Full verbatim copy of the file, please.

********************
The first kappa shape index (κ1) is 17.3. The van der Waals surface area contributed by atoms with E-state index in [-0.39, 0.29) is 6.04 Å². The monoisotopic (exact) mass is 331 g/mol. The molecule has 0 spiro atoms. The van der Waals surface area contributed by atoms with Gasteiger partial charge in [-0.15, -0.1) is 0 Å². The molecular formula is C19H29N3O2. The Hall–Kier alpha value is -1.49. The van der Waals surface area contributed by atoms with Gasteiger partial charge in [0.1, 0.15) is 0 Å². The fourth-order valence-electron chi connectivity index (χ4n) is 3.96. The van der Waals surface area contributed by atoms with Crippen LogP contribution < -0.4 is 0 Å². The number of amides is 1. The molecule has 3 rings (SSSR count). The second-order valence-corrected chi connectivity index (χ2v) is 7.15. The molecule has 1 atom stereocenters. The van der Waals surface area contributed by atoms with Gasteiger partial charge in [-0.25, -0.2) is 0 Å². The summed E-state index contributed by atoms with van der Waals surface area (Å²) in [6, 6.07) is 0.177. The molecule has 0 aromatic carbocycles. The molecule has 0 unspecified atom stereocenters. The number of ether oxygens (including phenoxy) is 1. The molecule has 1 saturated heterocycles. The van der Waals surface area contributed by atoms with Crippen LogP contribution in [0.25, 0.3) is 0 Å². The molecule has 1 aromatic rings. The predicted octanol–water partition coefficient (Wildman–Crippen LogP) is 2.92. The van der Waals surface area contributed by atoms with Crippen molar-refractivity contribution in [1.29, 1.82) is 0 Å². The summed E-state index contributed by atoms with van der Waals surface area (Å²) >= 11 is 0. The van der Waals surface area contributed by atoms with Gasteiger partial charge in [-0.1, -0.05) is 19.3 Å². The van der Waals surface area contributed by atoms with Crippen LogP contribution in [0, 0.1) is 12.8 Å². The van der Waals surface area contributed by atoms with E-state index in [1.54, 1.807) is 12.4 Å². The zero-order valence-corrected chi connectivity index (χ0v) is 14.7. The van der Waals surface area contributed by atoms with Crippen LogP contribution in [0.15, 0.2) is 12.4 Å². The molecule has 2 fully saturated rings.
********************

The first kappa shape index (κ1) is 17.3. The van der Waals surface area contributed by atoms with E-state index in [-0.39, 0.29) is 6.04 Å². The monoisotopic (exact) mass is 331 g/mol. The molecule has 0 spiro atoms. The van der Waals surface area contributed by atoms with Gasteiger partial charge in [-0.15, -0.1) is 0 Å². The molecular formula is C19H29N3O2. The Hall–Kier alpha value is -1.49. The van der Waals surface area contributed by atoms with Gasteiger partial charge in [0.1, 0.15) is 0 Å². The fourth-order valence-electron chi connectivity index (χ4n) is 3.96. The van der Waals surface area contributed by atoms with Crippen LogP contribution < -0.4 is 0 Å². The number of amides is 1. The molecule has 3 rings (SSSR count). The second-order valence-corrected chi connectivity index (χ2v) is 7.15. The molecule has 1 atom stereocenters. The van der Waals surface area contributed by atoms with Gasteiger partial charge in [-0.25, -0.2) is 0 Å². The summed E-state index contributed by atoms with van der Waals surface area (Å²) in [6, 6.07) is 0.177. The molecule has 0 aromatic carbocycles. The molecule has 0 unspecified atom stereocenters. The number of ether oxygens (including phenoxy) is 1. The molecule has 1 saturated heterocycles. The van der Waals surface area contributed by atoms with Crippen LogP contribution in [0.25, 0.3) is 0 Å². The molecule has 1 aromatic rings. The predicted octanol–water partition coefficient (Wildman–Crippen LogP) is 2.92. The van der Waals surface area contributed by atoms with Crippen molar-refractivity contribution in [1.29, 1.82) is 0 Å². The summed E-state index contributed by atoms with van der Waals surface area (Å²) >= 11 is 0. The van der Waals surface area contributed by atoms with Gasteiger partial charge in [-0.1, -0.05) is 19.3 Å². The van der Waals surface area contributed by atoms with Crippen LogP contribution in [0, 0.1) is 12.8 Å². The van der Waals surface area contributed by atoms with E-state index in [1.54, 1.807) is 12.4 Å². The zero-order valence-corrected chi connectivity index (χ0v) is 14.7. The van der Waals surface area contributed by atoms with Crippen LogP contribution in [0.15, 0.2) is 12.4 Å². The molecule has 2 fully saturated rings.